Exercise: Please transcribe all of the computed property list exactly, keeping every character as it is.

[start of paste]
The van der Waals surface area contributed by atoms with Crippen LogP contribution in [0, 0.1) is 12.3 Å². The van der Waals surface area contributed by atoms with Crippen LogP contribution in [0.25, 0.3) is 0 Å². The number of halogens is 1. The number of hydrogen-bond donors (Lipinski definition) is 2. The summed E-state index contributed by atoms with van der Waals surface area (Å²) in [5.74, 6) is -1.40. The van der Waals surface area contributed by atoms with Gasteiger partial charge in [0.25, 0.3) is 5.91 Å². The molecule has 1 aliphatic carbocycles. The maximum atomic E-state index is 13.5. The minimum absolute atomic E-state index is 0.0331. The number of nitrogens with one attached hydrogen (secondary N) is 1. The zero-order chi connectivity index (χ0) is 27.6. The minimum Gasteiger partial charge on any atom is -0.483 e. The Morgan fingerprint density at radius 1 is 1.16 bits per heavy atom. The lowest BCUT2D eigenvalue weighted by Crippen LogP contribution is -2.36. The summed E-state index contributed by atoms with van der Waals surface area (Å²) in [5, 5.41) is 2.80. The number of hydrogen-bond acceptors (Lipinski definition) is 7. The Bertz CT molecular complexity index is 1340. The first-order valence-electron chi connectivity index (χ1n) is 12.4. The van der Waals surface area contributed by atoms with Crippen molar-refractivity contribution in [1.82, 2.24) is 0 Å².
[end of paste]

The van der Waals surface area contributed by atoms with Crippen LogP contribution in [0, 0.1) is 12.3 Å². The van der Waals surface area contributed by atoms with Crippen LogP contribution in [0.25, 0.3) is 0 Å². The number of halogens is 1. The number of hydrogen-bond donors (Lipinski definition) is 2. The summed E-state index contributed by atoms with van der Waals surface area (Å²) in [5.74, 6) is -1.40. The van der Waals surface area contributed by atoms with Gasteiger partial charge in [0.25, 0.3) is 5.91 Å². The molecule has 1 aliphatic carbocycles. The maximum atomic E-state index is 13.5. The minimum absolute atomic E-state index is 0.0331. The number of nitrogens with one attached hydrogen (secondary N) is 1. The zero-order chi connectivity index (χ0) is 27.6. The minimum Gasteiger partial charge on any atom is -0.483 e. The Morgan fingerprint density at radius 1 is 1.16 bits per heavy atom. The lowest BCUT2D eigenvalue weighted by Crippen LogP contribution is -2.36. The summed E-state index contributed by atoms with van der Waals surface area (Å²) in [5, 5.41) is 2.80. The number of hydrogen-bond acceptors (Lipinski definition) is 7. The Bertz CT molecular complexity index is 1340. The first-order valence-electron chi connectivity index (χ1n) is 12.4. The van der Waals surface area contributed by atoms with Crippen molar-refractivity contribution in [1.82, 2.24) is 0 Å².